DENVER — Two Colorado National Guard servicemembers saved a man from choking earlier this month.
The Guard members, Army Specialist Jo England and Private First Class Harold Taylor, were serving lunch at the Denver Rescue Mission in support of Joint Task Force Shelter Support on April 14.
As people were coming through the lunch line, England and Taylor saw a man beginning to choke, according to a news release from the Colorado National Guard.
England said the man made the universal sign of choking by putting his hands up around his neck.
Taylor rushed over to the man and began performing the Heimlich maneuver, but the piece of food was not dislodging from the man’s airway.
England saw that the Heimlich wasn’t working and came over. She tried a different tactic. She smacked the man in his upper back.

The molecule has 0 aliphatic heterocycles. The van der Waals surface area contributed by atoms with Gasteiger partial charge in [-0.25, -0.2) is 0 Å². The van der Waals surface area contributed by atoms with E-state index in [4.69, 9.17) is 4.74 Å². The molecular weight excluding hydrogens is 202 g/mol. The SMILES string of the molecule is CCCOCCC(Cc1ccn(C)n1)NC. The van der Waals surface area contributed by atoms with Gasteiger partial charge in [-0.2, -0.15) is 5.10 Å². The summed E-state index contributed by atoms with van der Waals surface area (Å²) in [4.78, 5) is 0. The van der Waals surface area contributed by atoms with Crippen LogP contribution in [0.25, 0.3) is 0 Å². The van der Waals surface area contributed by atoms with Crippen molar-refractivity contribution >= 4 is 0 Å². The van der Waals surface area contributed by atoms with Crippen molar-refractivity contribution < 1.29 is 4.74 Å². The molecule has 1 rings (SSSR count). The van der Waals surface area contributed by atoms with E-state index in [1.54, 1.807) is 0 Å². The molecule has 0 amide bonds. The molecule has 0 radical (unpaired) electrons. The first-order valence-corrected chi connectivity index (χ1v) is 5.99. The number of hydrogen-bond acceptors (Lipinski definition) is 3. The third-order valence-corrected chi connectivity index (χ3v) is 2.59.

This method worked after a piece of broccoli came out and the man was able to breathe again.
“I’ve seen healthcare workers at my full-time job do it before, and I’m CPR certified,” England said. “So I knew where to hit him in order for it to have the most impact and dislodge the food.”
The National Guard said England and Taylor then went back to serving people in the food line.
England didn’t think the incident was that big at the time, but thought about it later that day.
“When I got back to the hotel I was thinking, he was really in trouble,” she said. “I was proud that I could help him and that I was there at the right time.”
In the Guard, England is a communication specialist and Taylor is a signal support systems specialist, typically performing duties related to radio communications at their home unit in Colorado Springs.
They are part of nearly 300 Colorado National Guard members who are caring for people experiencing homelessness during COVID-19 by serving them food and helping staff maintain the facility.
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